Wednesday, August 11, 2010

Whoa....somebody's comin'...somebody's comin'!
Baby: The other other white meat!

I was reading a post on one of my favorite blogs, Hemant Mehta's Friendly Atheist earlier today, on the Freedom From Religion Foundation's recent billboard campaign in Florida. I wholeheartedly support the effort, as I am completely for the separation of church and state as well as the desire to let other non-believers know that they are not alone. There are a shit-ton of us, and we'll gladly stand right beside you, or even allow you to buy us a beer.

As I've said many times before, I completely support the right of the individual to believe or not believe whatever they please. I've recently converted to Pastafarianism myself, not out of any real conviction that the Flying Spaghetti Monster (sauce and cheese be upon Him) actually exists, but rather because it makes just as much sense as any other religion. And at least, with the FSM, you get to eat really well, drink a lot of beer and dress up like a pirate instead of going to church: Three of the biggest goals in my life down in one move. And, on the off chance that Our Noodly Lord (basil and garlic be upon Him) does exist, I get to go to the Beer Volcano and Stripper Factory in the sky. It's a better version of Pascal's know, because of the beer and strippers. That combination makes anything better. (Seriously, think of ANYTHING at all off the top of your head. Now add beer and strippers. See?!)  But I'm off topic yet again. Point: individuals can have any religion they want, but the U.S. government, by design, cannot make or pass any law that endorses or decries any of them and therefore must act in a secular fashion for the common good. So, good on ya, FFRF. Keep it up.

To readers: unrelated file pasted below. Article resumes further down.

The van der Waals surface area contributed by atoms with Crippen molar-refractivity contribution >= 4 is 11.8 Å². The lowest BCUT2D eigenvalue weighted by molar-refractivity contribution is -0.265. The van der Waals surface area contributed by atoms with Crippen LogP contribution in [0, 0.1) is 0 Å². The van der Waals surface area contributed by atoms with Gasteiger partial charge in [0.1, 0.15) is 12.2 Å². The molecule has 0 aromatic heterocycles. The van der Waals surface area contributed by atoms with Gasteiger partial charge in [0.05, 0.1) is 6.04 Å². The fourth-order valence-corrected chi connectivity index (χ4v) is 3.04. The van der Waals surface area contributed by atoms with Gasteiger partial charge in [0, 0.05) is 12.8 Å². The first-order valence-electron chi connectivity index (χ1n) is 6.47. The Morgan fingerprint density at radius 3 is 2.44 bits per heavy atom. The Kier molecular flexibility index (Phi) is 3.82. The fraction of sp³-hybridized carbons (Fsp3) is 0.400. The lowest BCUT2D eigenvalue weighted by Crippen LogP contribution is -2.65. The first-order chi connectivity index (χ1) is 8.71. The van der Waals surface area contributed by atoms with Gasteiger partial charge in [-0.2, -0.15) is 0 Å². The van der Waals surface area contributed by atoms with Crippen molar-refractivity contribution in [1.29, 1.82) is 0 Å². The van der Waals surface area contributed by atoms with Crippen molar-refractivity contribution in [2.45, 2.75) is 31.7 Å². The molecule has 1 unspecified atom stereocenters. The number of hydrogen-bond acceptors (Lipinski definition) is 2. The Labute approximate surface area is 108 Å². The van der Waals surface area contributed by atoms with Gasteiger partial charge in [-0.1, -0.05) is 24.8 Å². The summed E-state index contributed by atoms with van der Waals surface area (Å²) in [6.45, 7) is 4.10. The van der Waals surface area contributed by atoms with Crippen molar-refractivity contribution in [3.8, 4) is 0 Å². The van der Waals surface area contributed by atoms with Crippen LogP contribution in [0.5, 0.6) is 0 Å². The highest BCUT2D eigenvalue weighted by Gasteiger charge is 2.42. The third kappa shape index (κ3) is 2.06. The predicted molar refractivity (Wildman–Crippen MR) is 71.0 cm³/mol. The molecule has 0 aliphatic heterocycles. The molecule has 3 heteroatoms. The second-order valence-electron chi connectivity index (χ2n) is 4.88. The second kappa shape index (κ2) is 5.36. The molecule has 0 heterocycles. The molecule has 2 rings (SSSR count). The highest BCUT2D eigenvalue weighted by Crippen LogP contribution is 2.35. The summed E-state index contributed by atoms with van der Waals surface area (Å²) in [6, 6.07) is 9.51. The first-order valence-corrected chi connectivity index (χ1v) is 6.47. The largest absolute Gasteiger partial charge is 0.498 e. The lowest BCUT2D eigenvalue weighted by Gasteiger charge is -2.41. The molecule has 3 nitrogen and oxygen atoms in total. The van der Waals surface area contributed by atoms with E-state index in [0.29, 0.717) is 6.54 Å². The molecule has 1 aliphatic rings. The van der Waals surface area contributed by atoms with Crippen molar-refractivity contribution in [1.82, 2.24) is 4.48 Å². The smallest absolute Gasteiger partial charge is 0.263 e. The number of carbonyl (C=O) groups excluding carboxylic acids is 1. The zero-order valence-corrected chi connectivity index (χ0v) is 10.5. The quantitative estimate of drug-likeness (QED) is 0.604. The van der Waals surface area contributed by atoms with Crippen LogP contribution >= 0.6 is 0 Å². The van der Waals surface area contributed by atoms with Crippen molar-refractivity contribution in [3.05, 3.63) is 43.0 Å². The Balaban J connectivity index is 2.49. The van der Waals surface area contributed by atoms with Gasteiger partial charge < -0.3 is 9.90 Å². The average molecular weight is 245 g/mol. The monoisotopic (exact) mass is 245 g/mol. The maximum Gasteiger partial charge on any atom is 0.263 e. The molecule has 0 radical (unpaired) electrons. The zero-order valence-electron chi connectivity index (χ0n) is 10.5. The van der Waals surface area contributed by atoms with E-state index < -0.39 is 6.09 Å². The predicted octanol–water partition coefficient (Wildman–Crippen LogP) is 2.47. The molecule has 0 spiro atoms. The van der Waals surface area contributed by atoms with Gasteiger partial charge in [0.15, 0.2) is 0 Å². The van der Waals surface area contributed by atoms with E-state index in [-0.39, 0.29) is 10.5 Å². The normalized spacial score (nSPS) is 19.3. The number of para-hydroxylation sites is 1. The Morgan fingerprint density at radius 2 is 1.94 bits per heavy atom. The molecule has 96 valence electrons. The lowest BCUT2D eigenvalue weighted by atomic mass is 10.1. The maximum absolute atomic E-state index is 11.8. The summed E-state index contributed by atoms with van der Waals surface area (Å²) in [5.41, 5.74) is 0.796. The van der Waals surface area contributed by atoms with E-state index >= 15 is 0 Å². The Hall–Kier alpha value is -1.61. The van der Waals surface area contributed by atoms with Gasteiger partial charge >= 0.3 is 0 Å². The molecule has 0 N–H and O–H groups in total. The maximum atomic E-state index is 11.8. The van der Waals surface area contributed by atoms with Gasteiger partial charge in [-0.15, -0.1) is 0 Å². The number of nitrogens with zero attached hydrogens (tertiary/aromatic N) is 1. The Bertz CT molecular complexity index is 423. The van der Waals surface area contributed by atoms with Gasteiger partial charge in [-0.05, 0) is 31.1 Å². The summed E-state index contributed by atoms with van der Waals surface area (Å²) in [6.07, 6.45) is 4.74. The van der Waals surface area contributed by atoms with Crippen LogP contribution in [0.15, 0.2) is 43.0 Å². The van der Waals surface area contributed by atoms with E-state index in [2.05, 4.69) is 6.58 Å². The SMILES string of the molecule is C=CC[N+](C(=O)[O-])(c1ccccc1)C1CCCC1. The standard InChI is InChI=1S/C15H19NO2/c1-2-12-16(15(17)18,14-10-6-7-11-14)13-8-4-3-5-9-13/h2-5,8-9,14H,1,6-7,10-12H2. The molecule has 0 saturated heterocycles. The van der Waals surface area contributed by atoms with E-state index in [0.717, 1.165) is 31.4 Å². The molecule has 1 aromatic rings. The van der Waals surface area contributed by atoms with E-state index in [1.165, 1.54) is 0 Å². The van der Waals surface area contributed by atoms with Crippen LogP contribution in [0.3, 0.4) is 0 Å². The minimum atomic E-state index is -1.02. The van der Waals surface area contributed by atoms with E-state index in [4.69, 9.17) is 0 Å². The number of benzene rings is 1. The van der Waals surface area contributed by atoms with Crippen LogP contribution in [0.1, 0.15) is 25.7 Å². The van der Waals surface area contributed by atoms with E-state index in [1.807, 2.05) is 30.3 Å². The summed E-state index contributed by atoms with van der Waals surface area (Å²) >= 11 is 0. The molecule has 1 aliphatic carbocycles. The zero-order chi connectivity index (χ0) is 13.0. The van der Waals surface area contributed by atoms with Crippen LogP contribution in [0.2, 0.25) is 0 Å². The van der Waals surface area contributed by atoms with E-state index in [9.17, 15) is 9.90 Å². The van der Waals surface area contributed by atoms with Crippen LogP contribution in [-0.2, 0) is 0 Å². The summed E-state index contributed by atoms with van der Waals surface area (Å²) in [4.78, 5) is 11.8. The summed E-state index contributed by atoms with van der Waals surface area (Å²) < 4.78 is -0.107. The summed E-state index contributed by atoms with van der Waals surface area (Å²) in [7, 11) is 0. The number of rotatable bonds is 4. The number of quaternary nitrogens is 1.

Now, on to the real meat of this piece. (heh. Meat. Piece. I will NEVER tire of dick jokes.) In wanting to read a little more on subject of the FFRF's billboards, I clicked through to a story on Tampa Bay Online  covering it. It seemed a little biased against the FFRF, but nothing too extreme and that's really par for the course, so no surprise there. Toward the end of the article, however, a quote brought up something that's been bugging me awhile:

"David Clarke, a Tampa psychologist and author of several Christian books, says he supports the right to post these billboards but 'feels sorrow' for the sponsors at the same time. "Without God," he said, "life is meaningless and there can't be any real morality.'"